Whooping Cough Symptoms in adults mimic those of a simple cold. These include a high temperature, dry coughing with a yellow or greenish tinge to it, a sore throat, a sensation of sore jaws or lips, chills, and chest pains. The whooping cough may last for several days or weeks. Some of these symptoms manifest themselves on the third day, while others appear on the second day.
Whooping Cough Symptoms in adults generally occur two to ten days after the onset of the illness in older children. This first stage of the disease is known as the catarrh stage. You generally have a mild to medium-level fever, generally not more than a hundred degrees Fahrenheit, a moderate to light cough, and little or no running nose or cough. The cough will be present more than four weeks before the next bout. On the second day, you’ll experience greater intensity, sometimes resulting in hoarseness or pain in the shoulder or neck.
Whooping Cough in adults can also be brought on by the administration of antibiotics. If an infant or small child has been given an antibiotic to treat an ear infection, whooping cough is a likely result. Antibiotics work by killing off bacteria that cause infection in the throat. Unfortunately, when the bacteria are killed, the body’s defenses are weakened and an opportunity for infection is permitted.
You’ll experience further complications if you don’t receive adequate rest. You can expect to experience: tiredness and exhaustion, difficulty breathing, vomiting, dizziness, loss of appetite, nausea, sinus headaches, runny and stuffy nose, sore throat, sinus congestion, cough that don’t seem to go away, fever, and cough that come with a yellowish turn of the skin. If the problem doesn’t go away in a few weeks, it’s time to see a doctor. He or she may recommend whooping cough antibiotics to alleviate symptoms. These should help to curb the problem, allowing you to get better fast.
Although not all whooping cough is caused by an infection by the bacteria, it’s important to note that this is a bacterial disease. Therefore, treatment should focus on treating the symptoms. Treatment often involves the use of antibiotics. Antibiotics have side effects, however, so it’s always wise to ask a doctor first before starting treatment with antibiotics.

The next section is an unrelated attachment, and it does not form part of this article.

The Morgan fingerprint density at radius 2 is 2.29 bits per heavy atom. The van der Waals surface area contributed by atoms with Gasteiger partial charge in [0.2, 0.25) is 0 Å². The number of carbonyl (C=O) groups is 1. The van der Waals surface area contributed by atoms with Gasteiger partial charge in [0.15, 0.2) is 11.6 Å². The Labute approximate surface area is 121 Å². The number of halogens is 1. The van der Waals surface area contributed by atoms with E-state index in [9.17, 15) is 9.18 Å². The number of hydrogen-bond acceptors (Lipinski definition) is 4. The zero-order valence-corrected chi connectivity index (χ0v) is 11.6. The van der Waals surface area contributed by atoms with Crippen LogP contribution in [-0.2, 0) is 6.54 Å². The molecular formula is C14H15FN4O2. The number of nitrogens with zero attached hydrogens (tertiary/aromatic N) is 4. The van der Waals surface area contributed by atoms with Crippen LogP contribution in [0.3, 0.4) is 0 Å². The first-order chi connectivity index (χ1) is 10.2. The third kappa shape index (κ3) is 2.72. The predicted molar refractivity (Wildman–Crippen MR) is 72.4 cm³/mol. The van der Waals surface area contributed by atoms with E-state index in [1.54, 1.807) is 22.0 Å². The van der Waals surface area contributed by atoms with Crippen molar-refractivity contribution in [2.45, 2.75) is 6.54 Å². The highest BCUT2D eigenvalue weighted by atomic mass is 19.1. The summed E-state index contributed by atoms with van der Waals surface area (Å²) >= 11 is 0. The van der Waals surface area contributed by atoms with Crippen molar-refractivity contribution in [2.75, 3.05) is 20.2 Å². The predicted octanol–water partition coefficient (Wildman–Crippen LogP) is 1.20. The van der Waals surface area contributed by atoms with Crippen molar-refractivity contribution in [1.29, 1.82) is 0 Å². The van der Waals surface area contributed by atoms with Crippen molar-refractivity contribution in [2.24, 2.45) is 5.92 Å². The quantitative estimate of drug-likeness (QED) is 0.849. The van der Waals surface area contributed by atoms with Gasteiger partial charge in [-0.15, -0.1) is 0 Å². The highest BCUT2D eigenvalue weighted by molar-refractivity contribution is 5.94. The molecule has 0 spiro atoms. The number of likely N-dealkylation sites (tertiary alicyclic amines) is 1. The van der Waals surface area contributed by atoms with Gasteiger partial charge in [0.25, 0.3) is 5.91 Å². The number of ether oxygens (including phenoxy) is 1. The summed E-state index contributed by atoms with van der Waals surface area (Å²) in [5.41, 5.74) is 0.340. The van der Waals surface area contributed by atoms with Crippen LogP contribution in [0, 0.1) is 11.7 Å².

When adults experience wheezing and coughing fits, they may be suffering from complications of whooping cough in infants. These complications are very serious and include severe brain damage, as well as fluid buildup in the lungs. There is a high risk of death in infants when complications of whooping cough are present. It’s important to treat these complications as quickly as possible, since their effects can vary. Some complications only appear after long periods of time.
Complications can occur in either one or both lungs. If a child experiences whooping cough in either one or both lungs, he or she must be seen by a doctor. A physician will examine the child and perform a series of tests to determine if a secondary infection exists. If so, treatment will be given based on the diagnosis of whooping cough.
As was noted above, prevention is always better than treatment. However, if you have questions about getting vaccinated, your best bet is to contact your local health department. There they will be able to provide you with information about vaccination and whooping cough. Remember, prevention is always better than cure!
Whooping cough symptoms typically include a cough that won’t seem to go away. You may also experience a runny nose or a greenish yellow nasal discharge. The most common symptom is a cough that produces bloody mucus. There will likely be a noticeable difference between healthy and unhealthy lungs. Runny nose and greenish yellow nasal discharge are common symptoms of whooping cough in adults, but there are other less obvious signs. If you experience these, it’s very important to notify your doctor immediately.
The next step is to let your doctor know what you are experiencing. Your doctor will be able to determine if you are experiencing whooping cough or another type of upper respiratory infection. They may prescribe antibiotics to help treat the bacterial infection. They may even be able to provide you with an injection to prevent whooping cough from returning.
If your doctor decides to give you antibiotics, be sure to follow their instructions carefully. The medicine will kill any harmful bacteria in your system, including the harmful bacteria called bordetella, which is responsible for whooping cough. However, if you have not had adequate immunity to fight off the infection before, you may experience symptoms like nausea and fever. It is important to take these medications as prescribed even after you finish the prescribed course. If your body does not have enough of the appropriate anti-biotic, it will be more difficult for your body to get rid of the bacteria, causing you to experience the painful symptoms again.